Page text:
It happened at 10:34 p.m. on Sunday night.
A stadium fell silent.
A fan base held their collective breath.
Steeler Nation starting saying novenas.
Le’Veon Bell was down on that Heinz Field grass and he wasn’t popping right back up.
Le’Veon Bell was down on the Heinz Field grass and he was clutching his right knee.
Le’Veon Bell might very well have been lying there as the Steelers season — in many respects — was over.
And it still might be over. Who knows? Who knows if he will really play again this season? Who knows if the Steelers’ chances are dashed for good?
After absorbing a hit from Cincinnati Bengals defensive back Reggie Nelson, Bell left what turned into a 27-17 victory with what head coach Mike Tomlin called a hyperextension. After the game, in which the Steelers sewed up the AFC North title, Tomlin also proclaimed Bell’s knee “structurally appears to be fine” and hopefully the squad will have the standout running back on Saturday night against Baltimore in that playoff opener.
Sure, that’s fair.
One retort, however: After watching that lick Nelson put on Bell and the subsequent reaction at the trainer’s table by the running back, are you anywhere near confident Bell — if he plays at all against the Ravens — will approach 100 percent? Especially on a short week with the game being Saturday? I know my answer. It’s a resounding “no.”
As much as my heart would scream at me that Bell could grit through the week, do a bunch of rehab and get back to his usual self for the game Saturday night, my head pulls me in another direction.
Logic screams at me that after 282 attempts on the ground and the beating he has taken after catching another 77 passes and being the Steelers’ workhorse for more than four months, there’s no way, in six days, he’s going to recoil back to full steam after that Nelson hit.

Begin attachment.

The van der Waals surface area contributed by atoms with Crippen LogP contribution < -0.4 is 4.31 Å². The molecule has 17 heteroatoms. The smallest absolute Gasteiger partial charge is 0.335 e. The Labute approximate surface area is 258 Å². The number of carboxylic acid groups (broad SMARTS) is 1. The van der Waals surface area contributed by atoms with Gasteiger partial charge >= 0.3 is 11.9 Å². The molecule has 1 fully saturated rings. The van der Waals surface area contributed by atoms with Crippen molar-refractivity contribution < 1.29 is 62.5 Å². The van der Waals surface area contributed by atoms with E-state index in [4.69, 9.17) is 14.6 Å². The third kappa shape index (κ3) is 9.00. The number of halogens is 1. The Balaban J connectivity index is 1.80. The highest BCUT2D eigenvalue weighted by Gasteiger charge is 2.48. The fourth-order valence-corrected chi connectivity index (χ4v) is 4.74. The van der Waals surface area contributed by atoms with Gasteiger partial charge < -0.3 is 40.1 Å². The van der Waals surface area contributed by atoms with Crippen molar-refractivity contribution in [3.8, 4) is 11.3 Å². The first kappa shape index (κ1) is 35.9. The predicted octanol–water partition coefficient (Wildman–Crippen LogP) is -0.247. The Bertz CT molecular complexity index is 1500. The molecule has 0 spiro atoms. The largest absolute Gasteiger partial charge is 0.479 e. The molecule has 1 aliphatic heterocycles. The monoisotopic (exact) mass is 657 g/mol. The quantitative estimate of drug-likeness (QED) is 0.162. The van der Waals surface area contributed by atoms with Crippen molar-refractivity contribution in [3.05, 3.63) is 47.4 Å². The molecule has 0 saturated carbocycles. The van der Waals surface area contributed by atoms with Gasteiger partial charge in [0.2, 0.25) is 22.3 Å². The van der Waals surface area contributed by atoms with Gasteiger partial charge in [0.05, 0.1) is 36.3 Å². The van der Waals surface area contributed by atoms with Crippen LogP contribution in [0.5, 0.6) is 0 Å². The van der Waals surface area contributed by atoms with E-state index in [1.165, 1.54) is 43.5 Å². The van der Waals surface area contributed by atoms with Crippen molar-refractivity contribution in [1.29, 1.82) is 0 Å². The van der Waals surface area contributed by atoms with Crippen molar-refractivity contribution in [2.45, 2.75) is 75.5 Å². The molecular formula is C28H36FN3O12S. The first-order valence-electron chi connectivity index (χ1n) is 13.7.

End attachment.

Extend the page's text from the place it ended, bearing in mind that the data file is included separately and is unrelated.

At best, I would probably hope for a Le’Veon Bell who is in the neighborhood of about 75 percent healthy — and that seems a best-case scenario.
Sure, there is the dangerous firepower of Antonio Brown and that charmed right arm of Ben Roethlisberger that has led to a guy like Martavis Bryant becoming a bona fide threat in the offense, but in some ways, much of this circles back to a healthy Bell.
If there isn’t that peril that Bell can bring to your defense, wouldn’t it make it a ton easier to try to simply shut down the passing game?
Seems, from this vantage, the Steelers might have a pretty difficult time beating the Ravens if they had to go fully one-dimensional and, from what I’ve seen from Josh Harris and Dri Archer, there’s no way I’d trust either of them in a playoff game as the feature back.
So this all seems destined for an obvious eventuality — the Steelers forced to trot a less-than-healthy Bell out there against the Ravens, hoping that something cataclysmic doesn’t happen and he performs well enough to get them through.
There’s no doubt in my eyes that if Bell is able to play on Saturday, he will.
There is more than a little doubt, however, that the Steelers can beat many teams — especially playoff teams — if Bell isn’t at least 75 percent or so.